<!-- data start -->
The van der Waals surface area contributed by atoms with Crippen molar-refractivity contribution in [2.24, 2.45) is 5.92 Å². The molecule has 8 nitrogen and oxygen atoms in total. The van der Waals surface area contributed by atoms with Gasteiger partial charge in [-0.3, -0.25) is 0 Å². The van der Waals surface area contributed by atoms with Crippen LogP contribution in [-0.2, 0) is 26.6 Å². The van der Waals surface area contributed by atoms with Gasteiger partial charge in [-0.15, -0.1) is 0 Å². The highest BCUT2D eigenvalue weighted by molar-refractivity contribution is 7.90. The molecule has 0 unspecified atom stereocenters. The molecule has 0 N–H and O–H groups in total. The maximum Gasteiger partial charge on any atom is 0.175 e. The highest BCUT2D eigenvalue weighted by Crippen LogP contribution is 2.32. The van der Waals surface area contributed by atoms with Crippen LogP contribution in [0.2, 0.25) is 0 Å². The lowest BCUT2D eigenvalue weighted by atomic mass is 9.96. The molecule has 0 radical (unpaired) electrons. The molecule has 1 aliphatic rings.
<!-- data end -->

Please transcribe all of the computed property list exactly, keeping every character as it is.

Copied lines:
The van der Waals surface area contributed by atoms with Crippen molar-refractivity contribution in [2.24, 2.45) is 5.92 Å². The molecule has 8 nitrogen and oxygen atoms in total. The van der Waals surface area contributed by atoms with Gasteiger partial charge in [-0.3, -0.25) is 0 Å². The van der Waals surface area contributed by atoms with Crippen LogP contribution in [-0.2, 0) is 26.6 Å². The van der Waals surface area contributed by atoms with Gasteiger partial charge in [-0.15, -0.1) is 0 Å². The highest BCUT2D eigenvalue weighted by molar-refractivity contribution is 7.90. The molecule has 0 unspecified atom stereocenters. The molecule has 0 N–H and O–H groups in total. The maximum Gasteiger partial charge on any atom is 0.175 e. The highest BCUT2D eigenvalue weighted by Crippen LogP contribution is 2.32. The van der Waals surface area contributed by atoms with Crippen LogP contribution in [0.2, 0.25) is 0 Å². The lowest BCUT2D eigenvalue weighted by atomic mass is 9.96. The molecule has 0 radical (unpaired) electrons. The molecule has 1 aliphatic rings.